When my friend Maia Toll asked me to join her JOY WAVE to ring in the New Year, my first thought was, “Of course, what better way to start 2013 than surfing in on a wave of happiness?”
Then, the Newtown tragedy happened, and it seemed insensitive and wrong to mention joy in the wake of such heartbreak. How could we turn out attention to joy when so many people in our country were gripped by grief and despair?
Reading about the victims’ families helped me realize that now, more than ever, is the time to remember what’s good in this world.
When I think about Joy, I think about the unexpected kindness of strangers:
A few years ago, I traveled alone to Guanajuato, a small town scooped out of the mountains of Mexico. I signed up for a week long language school during the week of Thanksgiving in the United States. My kids were spending time with their dad, and my husband was deployed to the Middle East. I figured it was a perfect time to try something adventurous and bold.
I managed the whole trip down to South America without incident until the taxi dropped me off at the address of the family I was supposed to stay with.
I knocked on the door, no answer. I waited, knocked again. Nothing. I stood on their porch for at least an hour.
Then, it dawned on me: I am an American woman alone in Mexico. I have no idea where to go, what to do and classes don’t start until the morning.
So what did I do? I stood in front of their house with my over-sized suitcase and cried. Definitely not one of my finer moments.
It seems silly in retrospect, but at the time, I felt so alone and afraid. I didn’t know what else to do.
I had been standing there for quite a while when a stranger who spoke not a word of English stopped to try to help me. Somehow, I communicated that I couldn’t find the family I was supposed to stay with. He made a couple calls and finally found someone who could speak English well enough to understand me.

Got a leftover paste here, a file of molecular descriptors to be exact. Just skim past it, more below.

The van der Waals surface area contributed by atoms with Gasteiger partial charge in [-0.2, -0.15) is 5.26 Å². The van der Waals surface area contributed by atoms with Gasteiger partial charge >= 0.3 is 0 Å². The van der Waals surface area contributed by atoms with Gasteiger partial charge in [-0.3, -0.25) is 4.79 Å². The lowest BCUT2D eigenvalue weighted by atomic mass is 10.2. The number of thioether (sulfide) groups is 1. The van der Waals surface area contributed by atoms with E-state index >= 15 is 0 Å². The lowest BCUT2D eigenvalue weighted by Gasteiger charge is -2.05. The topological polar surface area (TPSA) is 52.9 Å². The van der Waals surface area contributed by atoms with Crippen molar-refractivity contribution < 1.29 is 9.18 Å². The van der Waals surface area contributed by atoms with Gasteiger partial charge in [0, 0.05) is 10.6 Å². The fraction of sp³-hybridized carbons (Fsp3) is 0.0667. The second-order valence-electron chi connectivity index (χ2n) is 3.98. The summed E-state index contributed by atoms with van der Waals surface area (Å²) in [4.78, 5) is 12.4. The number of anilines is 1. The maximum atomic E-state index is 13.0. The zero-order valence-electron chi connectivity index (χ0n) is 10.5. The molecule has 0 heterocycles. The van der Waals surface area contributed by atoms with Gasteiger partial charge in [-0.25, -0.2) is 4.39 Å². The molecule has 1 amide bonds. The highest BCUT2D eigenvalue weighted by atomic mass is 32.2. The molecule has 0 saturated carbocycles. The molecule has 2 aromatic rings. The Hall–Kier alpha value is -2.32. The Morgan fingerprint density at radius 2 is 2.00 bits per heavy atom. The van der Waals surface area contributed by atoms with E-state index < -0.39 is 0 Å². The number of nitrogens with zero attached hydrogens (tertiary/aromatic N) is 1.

It turned out that the Salazar family had forgotten about my arrival that day. I was at the right address, but no one was there to greet me. My new friend was able to locate them, and he waited with me until they arrived.
That day, a stranger who couldn’t understand a word I said extended kindness to me, and I’ve never forgotten it. He probably has no idea the impression his selfless actions made on me that day.
My husband helped me repay my debt of kindness last summer during our trip to Washington, D.C.
I wanted to see the Friendship Archway, so we wandered to Chinatown. On the way, we passed dozens of hurried people, but our pace was leisurely, as we were enjoying the thrill of exploring a new city.
I noticed a woman standing alone at the street corner. She was sobbing and obviously in distress. Her appearance was disheveled, and people avoided making eye contact as they passed her.
“Won’t somebody please stop and help me,” she cried out.
As we approached, I noticed a cane extended in front of her and haziness in her eyes.
She was blind.
“Ma’am, can I help you?” My sweet husband approached her slowly, not wanting to scare her even more.
I realized she might be intimated by a strange man, so I added, “It’s OK; my husband and I are going to help you.”
It turned out she had gotten disoriented and lost on her way to meet her friend. The worst part was that she was unable to find a single person on that busy street to stop and help her.
My husband offered his arm and she slipped her hand around his elbow. Between sobs she told us her story and where she was trying to go. We realized she was no more than a block away from her destination, so we walked up the street, crossed over and delivered her safely to her friend.
That day, we were the ones offering help to someone in need. I am certain our small act made a big difference to her.
Random Acts of Kindness Change the World
I’ve been on both sides of the kindness equation, and I can tell you that it doesn’t matter if you are the giver or receiver: random acts of kindness change lives.
When you selflessly extend your hand to a soul in need, you sow a seed.
Joy grows from the unsung, simple actions of everyday people honoring and taking care of one another.
And that is what brings me joy.
Want to join the Joy Wave? Share this blog post on Facebook or Twitter. Be sure you tell your Joy Story, too.